Lake Creek boys win opener; College Park girls improve to 3-0

Lake Creek beat Tomball 55-48 in its season opener Friday night.

Hudson Boyd led the way with 23 points and seven rebounds. Ty George had a double-double of 12 points and 10 rebounds. Charlie Johnson had 10 rebounds and six points, and Jordan Fitch had eight points.

Lake Creek is at Deer Park on Tuesday at 7 p.m.

Magnolia West wins opener

Magnolia West had three players in double figures as it topped Tomball Memorial 60-48 to open the season Friday night.

Connor Kelly led the way for the Mustangs (1-0) with 12 points. Casen Kelton and Ryan Schaefer each added 11 points.

Magnolia West travels to Cleveland Tuesday at 7 p.m.

Magnolia takes down Klein Collins

Magnolia earned a 56-54 victory over Klein Collins in non-district play Friday night.

Connor Lindvall scored a team-high 17 points for the Bulldogs (1-0). Kyler Fullmer and Mason Machado each finished with 11

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Scientists find remains of giant lake under ice in Greenland

Watch: Giant, Subterranean Lake the Size of Delaware and Rhode Island Discovered in Greenland

A giant prehistoric lake has been discovered in Greenland — more than a mile underneath the ice.

The lake, which was formed when the area was ice-free, stretches around 2,700 square miles and is the first of its type to be found anywhere in the world.

It was discovered by a team of US scientists who mapped its area by analysing data from low flying NASA aircraft fitted with geophysical instruments that penetrate the ice.

In recent years, scientists have found existing subglacial lakes in both Greenland and Antarctica, containing liquid water sandwiched in the ice or between the bedrock, but this ‘fossil’ lake bed is different, with no evidence there is still water there today.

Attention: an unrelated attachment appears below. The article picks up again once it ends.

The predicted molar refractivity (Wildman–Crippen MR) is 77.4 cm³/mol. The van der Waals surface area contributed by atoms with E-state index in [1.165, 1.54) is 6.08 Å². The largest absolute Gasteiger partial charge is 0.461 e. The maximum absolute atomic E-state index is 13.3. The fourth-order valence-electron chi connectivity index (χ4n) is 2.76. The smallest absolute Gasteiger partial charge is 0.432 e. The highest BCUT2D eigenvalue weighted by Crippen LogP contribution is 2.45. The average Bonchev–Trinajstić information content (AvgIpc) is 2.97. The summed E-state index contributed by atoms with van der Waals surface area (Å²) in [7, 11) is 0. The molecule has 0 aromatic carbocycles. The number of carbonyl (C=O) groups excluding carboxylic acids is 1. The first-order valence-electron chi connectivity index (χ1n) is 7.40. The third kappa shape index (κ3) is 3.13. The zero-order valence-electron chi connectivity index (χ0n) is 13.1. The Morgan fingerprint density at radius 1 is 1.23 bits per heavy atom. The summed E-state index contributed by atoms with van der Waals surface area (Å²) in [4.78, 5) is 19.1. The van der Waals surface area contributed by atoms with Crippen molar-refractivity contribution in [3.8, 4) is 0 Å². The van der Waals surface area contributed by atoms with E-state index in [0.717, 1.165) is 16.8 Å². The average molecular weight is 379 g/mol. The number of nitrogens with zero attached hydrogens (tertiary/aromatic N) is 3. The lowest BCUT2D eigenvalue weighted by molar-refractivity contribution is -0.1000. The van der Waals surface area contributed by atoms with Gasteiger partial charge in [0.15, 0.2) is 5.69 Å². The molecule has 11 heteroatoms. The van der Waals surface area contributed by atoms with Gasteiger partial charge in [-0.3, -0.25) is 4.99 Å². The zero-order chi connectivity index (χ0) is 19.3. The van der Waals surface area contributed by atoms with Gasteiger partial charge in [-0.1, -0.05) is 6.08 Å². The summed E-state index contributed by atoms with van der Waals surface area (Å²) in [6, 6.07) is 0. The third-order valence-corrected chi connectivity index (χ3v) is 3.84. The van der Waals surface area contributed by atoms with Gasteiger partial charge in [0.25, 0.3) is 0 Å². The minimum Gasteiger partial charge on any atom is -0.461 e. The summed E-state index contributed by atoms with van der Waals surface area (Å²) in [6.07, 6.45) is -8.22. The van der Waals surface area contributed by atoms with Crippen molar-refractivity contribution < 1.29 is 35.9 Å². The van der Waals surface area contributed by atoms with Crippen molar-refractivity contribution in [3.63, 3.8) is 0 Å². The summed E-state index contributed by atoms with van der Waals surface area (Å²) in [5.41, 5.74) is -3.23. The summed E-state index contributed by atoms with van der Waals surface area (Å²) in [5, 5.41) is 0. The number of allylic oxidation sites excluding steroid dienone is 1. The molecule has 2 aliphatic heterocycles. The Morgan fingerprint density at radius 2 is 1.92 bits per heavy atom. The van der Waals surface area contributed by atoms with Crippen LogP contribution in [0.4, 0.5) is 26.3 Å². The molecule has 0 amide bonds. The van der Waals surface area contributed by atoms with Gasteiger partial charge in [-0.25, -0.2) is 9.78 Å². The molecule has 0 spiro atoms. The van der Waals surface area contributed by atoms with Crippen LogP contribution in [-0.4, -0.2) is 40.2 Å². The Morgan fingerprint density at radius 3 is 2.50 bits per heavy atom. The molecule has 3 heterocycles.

A giant prehistoric lake more than a mile beneath the ice has been discovered in Greenland. (SWNS)
A giant prehistoric lake more than a mile beneath the ice has been discovered in Greenland. (SWNS)

The images they

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Mystery of glacial lake floods solved

Mystery of glacial lake floods solved
The hot water drill used to drill through the glacier to the subglacial lakes. The drill stem is hundreds of meters below in the ice, suspended on a rubber hose through which hot water is pumped down. Credit: Eric Gaidos

A long-standing mystery in the study of glaciers was recently —- and serendipitously—solved by a team led by University of Hawai’i at Mānoa astrobiologist and earth scientist Eric Gaidos. Their findings were published this week in the journal Geophysical Research Letters.

The mystery involves floods or “jokulhlaups” that emerge suddenly and unpredictably from glaciers or ice caps like those in Iceland where volcanic heat melts the ice and water accumulates in lakes underneath the glaciers. Scientists have long studied the development of these floods, which are some of the largest on Earth.